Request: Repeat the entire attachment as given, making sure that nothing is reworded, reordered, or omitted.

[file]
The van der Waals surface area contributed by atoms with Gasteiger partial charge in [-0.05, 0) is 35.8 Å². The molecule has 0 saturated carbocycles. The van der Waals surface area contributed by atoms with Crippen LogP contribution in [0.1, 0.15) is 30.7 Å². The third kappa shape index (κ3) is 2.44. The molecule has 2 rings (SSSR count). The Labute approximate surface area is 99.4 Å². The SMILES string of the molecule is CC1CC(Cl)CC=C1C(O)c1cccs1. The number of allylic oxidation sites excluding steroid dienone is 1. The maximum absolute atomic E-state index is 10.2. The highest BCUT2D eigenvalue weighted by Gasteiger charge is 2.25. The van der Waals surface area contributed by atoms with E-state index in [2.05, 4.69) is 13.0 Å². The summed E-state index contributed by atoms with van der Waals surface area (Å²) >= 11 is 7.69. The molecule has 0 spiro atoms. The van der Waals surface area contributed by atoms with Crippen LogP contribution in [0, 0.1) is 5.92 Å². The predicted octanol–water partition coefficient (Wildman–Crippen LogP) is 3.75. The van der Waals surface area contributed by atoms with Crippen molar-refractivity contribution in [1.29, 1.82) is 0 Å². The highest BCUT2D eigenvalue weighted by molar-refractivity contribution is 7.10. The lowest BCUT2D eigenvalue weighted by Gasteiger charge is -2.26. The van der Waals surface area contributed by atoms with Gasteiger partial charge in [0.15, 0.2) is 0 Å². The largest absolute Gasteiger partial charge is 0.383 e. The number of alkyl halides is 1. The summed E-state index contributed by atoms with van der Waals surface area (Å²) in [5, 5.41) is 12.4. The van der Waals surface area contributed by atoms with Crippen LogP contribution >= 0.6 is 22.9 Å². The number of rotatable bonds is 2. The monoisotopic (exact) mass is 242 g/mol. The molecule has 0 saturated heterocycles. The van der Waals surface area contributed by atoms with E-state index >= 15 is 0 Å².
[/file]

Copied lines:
The van der Waals surface area contributed by atoms with Gasteiger partial charge in [-0.05, 0) is 35.8 Å². The molecule has 0 saturated carbocycles. The van der Waals surface area contributed by atoms with Crippen LogP contribution in [0.1, 0.15) is 30.7 Å². The third kappa shape index (κ3) is 2.44. The molecule has 2 rings (SSSR count). The Labute approximate surface area is 99.4 Å². The SMILES string of the molecule is CC1CC(Cl)CC=C1C(O)c1cccs1. The number of allylic oxidation sites excluding steroid dienone is 1. The maximum absolute atomic E-state index is 10.2. The highest BCUT2D eigenvalue weighted by Gasteiger charge is 2.25. The van der Waals surface area contributed by atoms with E-state index in [2.05, 4.69) is 13.0 Å². The summed E-state index contributed by atoms with van der Waals surface area (Å²) >= 11 is 7.69. The molecule has 0 spiro atoms. The van der Waals surface area contributed by atoms with Crippen LogP contribution in [0, 0.1) is 5.92 Å². The predicted octanol–water partition coefficient (Wildman–Crippen LogP) is 3.75. The van der Waals surface area contributed by atoms with Crippen molar-refractivity contribution in [1.29, 1.82) is 0 Å². The highest BCUT2D eigenvalue weighted by molar-refractivity contribution is 7.10. The lowest BCUT2D eigenvalue weighted by Gasteiger charge is -2.26. The van der Waals surface area contributed by atoms with Gasteiger partial charge in [0.15, 0.2) is 0 Å². The largest absolute Gasteiger partial charge is 0.383 e. The number of alkyl halides is 1. The summed E-state index contributed by atoms with van der Waals surface area (Å²) in [5, 5.41) is 12.4. The van der Waals surface area contributed by atoms with Crippen LogP contribution >= 0.6 is 22.9 Å². The number of rotatable bonds is 2. The monoisotopic (exact) mass is 242 g/mol. The molecule has 0 saturated heterocycles. The van der Waals surface area contributed by atoms with E-state index >= 15 is 0 Å².